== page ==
If the minions of the neocon right are to be believed, the struggle in Iraq, (and by extension, the Middle East) is essentially a war against what they call "extremism."
Even the verbally challenged President George W. Bush has argued, quite strenuously, against "Islamic extremists."
It seems like many in the right are trying out new terms every week, to stoke the fires of fear about new and foreboding threats to the besieged American republic: "extremists"; "Islamic extremists"; "Islamofascists"; "dead-enders", et al.
For politicians words are weapons, which are used to sell images, such like Madison Ave. sells soap. Every so often, even the best product must be made "new" or "improved!"
And why shouldn't they? Hasn't it worked before?
We now sneer at the phrase 'weapons of mass destruction', but several years ago it rang in the head like a klaxon.
Is it radical or extremist to fight against foreigners who invade your country, and try to impose strangers who function as puppets for these foreigners?
Why is the administration never seen as "extremist" for invading a foreign country based on false pretenses? Why isn't it viewed as "extreme" for its mad plan to 'remake the face of the Middle East?'
Why isn't its response for the desperate acts of 19 men, (9/11), of invading a nation that had nothing to do with that act, seen as "extreme?"
That it isn't is largely because of the obedient services of the corporate media, which sought obscene ratings by playing the fear card, and waving the flag.
They did so because their paychecks are signed by big business, and this administration has been good for big business.
They served their corporate masters, but betrayed their publics.
Yet this is hardly a new thing. Scholar and writer, Michael Parenti, in the 2004 book Super Patriotism (San Francisco: City Lights Books) looks beyond the present manic Bush Regime, to view a long history of US extremism all around the world:
"US LEADERS HAVE LONG PROFESSED A DEDICATION TO DEMOCRACY, yet over the last half century they have devoted themselves to overthrowing democratic governments in Guatemala, Guyana, the Dominican Republic, Brazil, Chile, Uruguay, Syria, Indonesia (under Sukarno), Greece (twice), Argentina (twice), Haiti (twice), Bolivia, Jamaica, Yugoslavia, and other countries. These countries were all guilty of pursuing policies that occasionally favored the poorer elements and infringed upon the more affluent. In most instances, the US-sponsored coups were accompanied by widespread killings of democratic activists.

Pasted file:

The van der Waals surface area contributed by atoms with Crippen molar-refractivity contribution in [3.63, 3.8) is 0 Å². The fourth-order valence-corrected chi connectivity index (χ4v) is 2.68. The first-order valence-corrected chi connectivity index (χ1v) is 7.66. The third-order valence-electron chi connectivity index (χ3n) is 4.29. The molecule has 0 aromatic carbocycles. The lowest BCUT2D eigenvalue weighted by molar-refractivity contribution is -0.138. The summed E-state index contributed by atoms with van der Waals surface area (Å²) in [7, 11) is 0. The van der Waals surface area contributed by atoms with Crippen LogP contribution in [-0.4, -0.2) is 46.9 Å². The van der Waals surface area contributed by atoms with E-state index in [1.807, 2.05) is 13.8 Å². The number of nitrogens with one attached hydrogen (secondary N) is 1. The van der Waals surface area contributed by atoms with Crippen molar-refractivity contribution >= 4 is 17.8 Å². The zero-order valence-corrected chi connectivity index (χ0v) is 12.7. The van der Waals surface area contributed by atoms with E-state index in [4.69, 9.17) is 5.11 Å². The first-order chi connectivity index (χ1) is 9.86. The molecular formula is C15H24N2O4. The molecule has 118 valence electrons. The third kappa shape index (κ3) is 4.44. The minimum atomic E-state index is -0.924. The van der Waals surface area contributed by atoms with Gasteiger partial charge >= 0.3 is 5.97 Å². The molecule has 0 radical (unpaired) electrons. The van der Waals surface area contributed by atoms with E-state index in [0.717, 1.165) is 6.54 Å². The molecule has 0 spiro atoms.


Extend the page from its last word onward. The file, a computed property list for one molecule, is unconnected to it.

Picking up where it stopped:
"US leaders have supported covert actions, sanctions, or proxy mercenary wars against revolutionary governments in Cuba, Angola, Mozambique, Ethiopia, Iraq (with the CIA ushering in Saddam Hussein's reign of repression), Portugal, South Yemen, Nicaragua, Cambodia, East Timor, Western Sahara, and elsewhere.
"US interventions and destabilization campaigns have been directed against other populist nationalistic governments, including Egypt, Lebanon, Peru, Iran, Syria, Zaire, Venezuela, the Fiji Islands, and Afghanistan (before the Soviets ever went into the country).
"And since World War II, direct US military invasions or aerial attacks or both have been perpetrated against Vietnam, Laos, Cambodia, Cuba, the Dominican Republic, North Korea, Yugoslavia, Lebanon, Grenada, Panama, Libya, Somalia, and Iraq (twice). There is no 'rogue state,' 'axis of evil,' or communist country that has a comparable record of such criminal aggression against other nations." (pp. 133-34]
In light of this kind of history, who are the "extremists?"
In light of this history, who are the "radicals?"
This isn't a 'war against extremism' -- it is a war waged by extremists.
It is a war waged by ideologues drunk on power, and willing to break a nation to prove their theories of the so-called 'free market.'
Iraq is essentially a broken state, awaiting its final crack.
Like hungry wolves, these dudes are looking for the next morsel to munch on.
Column Written 10/15/06. Copyright '06 Mumia Abu-Jamal